031_G18_Spotlight_Mozambique

Global_18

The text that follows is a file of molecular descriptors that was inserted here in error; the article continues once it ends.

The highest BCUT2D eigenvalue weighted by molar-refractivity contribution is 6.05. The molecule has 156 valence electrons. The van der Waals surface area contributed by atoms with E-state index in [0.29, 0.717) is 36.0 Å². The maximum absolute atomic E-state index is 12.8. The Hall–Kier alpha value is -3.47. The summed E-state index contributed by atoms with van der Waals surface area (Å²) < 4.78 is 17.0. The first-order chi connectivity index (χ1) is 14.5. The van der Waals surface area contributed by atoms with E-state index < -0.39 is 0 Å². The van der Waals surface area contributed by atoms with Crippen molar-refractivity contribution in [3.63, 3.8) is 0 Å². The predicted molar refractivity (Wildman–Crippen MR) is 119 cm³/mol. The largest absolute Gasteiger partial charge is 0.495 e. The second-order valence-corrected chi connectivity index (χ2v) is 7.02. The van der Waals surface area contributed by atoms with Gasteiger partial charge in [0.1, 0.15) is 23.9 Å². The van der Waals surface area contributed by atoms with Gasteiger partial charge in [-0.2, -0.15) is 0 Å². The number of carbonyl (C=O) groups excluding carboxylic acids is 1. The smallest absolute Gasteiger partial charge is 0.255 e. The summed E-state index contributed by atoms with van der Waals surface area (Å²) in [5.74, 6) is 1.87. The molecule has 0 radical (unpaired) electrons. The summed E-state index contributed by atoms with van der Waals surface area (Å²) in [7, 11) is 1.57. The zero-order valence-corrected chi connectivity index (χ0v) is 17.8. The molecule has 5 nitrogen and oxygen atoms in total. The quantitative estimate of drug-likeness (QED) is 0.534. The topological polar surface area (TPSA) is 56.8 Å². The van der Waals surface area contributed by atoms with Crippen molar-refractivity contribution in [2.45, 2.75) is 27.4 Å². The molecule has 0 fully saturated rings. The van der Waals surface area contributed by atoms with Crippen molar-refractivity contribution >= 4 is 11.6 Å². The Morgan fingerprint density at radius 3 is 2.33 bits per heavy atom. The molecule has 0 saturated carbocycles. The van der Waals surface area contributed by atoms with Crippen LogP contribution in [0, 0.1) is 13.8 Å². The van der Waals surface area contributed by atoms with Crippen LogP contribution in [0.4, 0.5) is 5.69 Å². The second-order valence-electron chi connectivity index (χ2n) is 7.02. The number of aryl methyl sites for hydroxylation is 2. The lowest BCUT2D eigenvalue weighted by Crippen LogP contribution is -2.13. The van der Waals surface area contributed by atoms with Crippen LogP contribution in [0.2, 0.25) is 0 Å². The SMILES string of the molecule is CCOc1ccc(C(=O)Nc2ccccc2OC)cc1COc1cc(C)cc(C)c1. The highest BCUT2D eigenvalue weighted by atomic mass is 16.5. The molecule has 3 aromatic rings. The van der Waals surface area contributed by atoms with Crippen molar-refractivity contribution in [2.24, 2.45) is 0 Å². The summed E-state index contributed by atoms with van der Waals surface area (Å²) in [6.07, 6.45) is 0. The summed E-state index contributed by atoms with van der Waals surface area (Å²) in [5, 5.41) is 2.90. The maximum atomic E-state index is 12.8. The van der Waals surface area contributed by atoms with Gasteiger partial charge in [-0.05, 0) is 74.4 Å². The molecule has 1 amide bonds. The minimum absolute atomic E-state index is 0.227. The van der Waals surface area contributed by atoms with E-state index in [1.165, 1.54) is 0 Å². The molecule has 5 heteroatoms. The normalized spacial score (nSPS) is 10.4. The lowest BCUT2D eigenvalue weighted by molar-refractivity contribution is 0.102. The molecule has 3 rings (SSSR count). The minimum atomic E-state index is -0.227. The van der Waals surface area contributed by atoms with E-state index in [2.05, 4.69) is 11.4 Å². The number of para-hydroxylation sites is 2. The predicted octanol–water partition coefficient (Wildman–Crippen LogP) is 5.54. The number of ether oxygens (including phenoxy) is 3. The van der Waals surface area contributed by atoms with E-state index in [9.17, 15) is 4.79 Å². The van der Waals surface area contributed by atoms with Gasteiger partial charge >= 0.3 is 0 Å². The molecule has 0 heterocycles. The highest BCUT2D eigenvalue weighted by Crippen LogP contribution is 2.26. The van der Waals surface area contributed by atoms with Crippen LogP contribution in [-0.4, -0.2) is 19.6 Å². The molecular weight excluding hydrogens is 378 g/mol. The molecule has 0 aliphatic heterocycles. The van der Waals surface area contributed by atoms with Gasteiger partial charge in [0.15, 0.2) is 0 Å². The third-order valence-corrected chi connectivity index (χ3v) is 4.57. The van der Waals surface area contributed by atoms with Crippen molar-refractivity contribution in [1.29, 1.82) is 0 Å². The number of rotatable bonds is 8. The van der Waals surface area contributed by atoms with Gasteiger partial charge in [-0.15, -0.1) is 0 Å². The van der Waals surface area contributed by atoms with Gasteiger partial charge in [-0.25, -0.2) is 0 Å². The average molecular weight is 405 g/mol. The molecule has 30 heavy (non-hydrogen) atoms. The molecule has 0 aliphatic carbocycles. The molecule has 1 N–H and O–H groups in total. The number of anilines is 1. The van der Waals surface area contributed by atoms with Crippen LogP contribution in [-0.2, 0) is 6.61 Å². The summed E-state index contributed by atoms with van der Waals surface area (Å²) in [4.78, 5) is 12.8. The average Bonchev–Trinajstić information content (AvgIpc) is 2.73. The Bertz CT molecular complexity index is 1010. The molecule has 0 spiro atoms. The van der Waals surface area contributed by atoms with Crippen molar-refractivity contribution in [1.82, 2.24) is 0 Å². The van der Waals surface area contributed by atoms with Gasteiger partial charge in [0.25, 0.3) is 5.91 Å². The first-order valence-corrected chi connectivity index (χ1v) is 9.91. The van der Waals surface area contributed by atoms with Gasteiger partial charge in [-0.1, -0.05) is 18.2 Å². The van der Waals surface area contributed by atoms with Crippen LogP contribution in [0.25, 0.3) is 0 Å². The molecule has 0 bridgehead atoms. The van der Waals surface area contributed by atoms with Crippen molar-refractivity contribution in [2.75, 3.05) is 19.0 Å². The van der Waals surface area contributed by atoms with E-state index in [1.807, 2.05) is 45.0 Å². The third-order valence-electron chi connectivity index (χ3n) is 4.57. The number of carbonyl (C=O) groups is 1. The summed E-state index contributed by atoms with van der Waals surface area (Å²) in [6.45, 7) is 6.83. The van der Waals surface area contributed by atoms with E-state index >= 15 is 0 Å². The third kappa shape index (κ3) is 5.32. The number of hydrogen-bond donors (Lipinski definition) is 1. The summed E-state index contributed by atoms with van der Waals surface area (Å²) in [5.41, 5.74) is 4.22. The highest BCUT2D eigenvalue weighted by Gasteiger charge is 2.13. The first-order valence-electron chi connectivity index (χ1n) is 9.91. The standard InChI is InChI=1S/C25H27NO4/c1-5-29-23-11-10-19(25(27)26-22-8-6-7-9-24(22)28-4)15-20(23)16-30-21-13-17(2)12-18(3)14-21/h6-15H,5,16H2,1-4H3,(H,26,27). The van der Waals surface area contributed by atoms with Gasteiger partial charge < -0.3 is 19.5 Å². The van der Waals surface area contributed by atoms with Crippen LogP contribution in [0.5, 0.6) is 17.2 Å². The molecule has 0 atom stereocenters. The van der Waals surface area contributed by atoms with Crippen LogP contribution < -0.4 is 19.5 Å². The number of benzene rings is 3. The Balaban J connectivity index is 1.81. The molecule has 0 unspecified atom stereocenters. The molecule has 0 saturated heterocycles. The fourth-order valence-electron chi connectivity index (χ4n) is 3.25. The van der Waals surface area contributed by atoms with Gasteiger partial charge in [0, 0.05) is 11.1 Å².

Spotlight Mozambique Coal and gas discoveries prompt economic boom Lack of investment during the colonial era and a long civil war left Mozambique among the poorest countries in the world – just ten per cent of Mozambicans have electricity in their homes. But its large reserves of fossil fuels are helping to change that Neil Ford Mozambique is in the process of transforming itself from basket case to boom economy within the space of a couple of generations. It experienced little development during fi ve centuries of Portuguese rule and was devastated by a bloody civil war that ended as recently as 1992 and turned it into one of the world’s poorest countries. Two decades of sound political and economic governance put it on the road to recovery and now the discovery of huge coal and gas reserves offer the prospect of more prosperous days to come. The headline fi gure of seven per cent average annual economic growth since 1992 is impressive enough. However, this started from a very low base and annual GDP per capita still stood at just US$578.80 in 2012. Yet even more rapid growth is forecast for the next decade, which could see per capita annual GDP break through the $1,000 barrier within six to eight years. Most investment to date has been made in the far south of the country, in and around Maputo and its industrial offshoot, Matola. However, the location of the new natural resource discoveries could help to spread development to the northern half of the country. The government puts national gas reserves at a massive 100 trillion cubic feet, most of it located in the far north, in the Rovuma Basin on the border with Tanzania. The main two development consortia, which are led by US fi rm Anadarko and Eni of Italy, have been persuaded by the government to develop a combined onshore liquefi ed natural gas (LNG) plant. LNG is the obvious option to develop the reserves – there is no large convenient outlet for the gas locally but the world’s biggest LNG markets are located on the opposite side of the Indian Ocean in East Asia. Gas will be piped to the plant to be processed into a liquid, so that it can be loaded on to LNG carriers for export. The plant will initially be developed with four liquefaction trains – or production units – giving combined production capacity of 20 million tonnes a year. As a rule of thumb, it e government puts national gas reserves at a massive 100 trillion cubic feet, most of it located in the far north costs about $1 billion to develop a million tonnes a year of production capacity, so it is clear that this will be one of the biggest single investments ever made on the African continent. Moreover, the project is being developed with expansion to 50 million tonnes a year in mind. Finally, the oil and gas industry in Mozambique is still relatively new, so there is plenty of scope for further discoveries to be made over the coming years. Mozambique is the most important new producer to emerge on the global gas scene for many years, but its arrival as an international coal supplier is equally impressive. Rio Tinto and Brazilian fi rm Vale are both developing massive coal projects in Tete Province in the north west of Mozambique that could collectively yield up to 50 million tonnes of coal a year. More than 100 other coal exploration licences have been granted in the same area, some of which have already yielded commercial coal reserves. Again, almost all production is to be exported overseas. The main obstacle to the development of the country’s coal industry is the lack of transport capacity required to move the coal from Tete eastwards to Indian Ocean Tanzania Malawi Mozambique DRC Zambia Zimbabwe South Africa • Maputo Key data  Population: 25,203,000 (2012)  Ethnicity: Ethnic groups include Makua-Lomwe in the north, Makonde in the far north, Thonga in the southern lowlands, Chopi and Thonga in the Inhambane coastal province and Shona, mainly in the central Manica and Sofala provinces  Life expectancy: 50 years  Land area: 799,380 sq km  GDP: 6.8% pa 2008-12  GNI per capita: US$510  Primary school enrolment: 90% global second quar ter 2014 www.global -br ief ing.org l 31 


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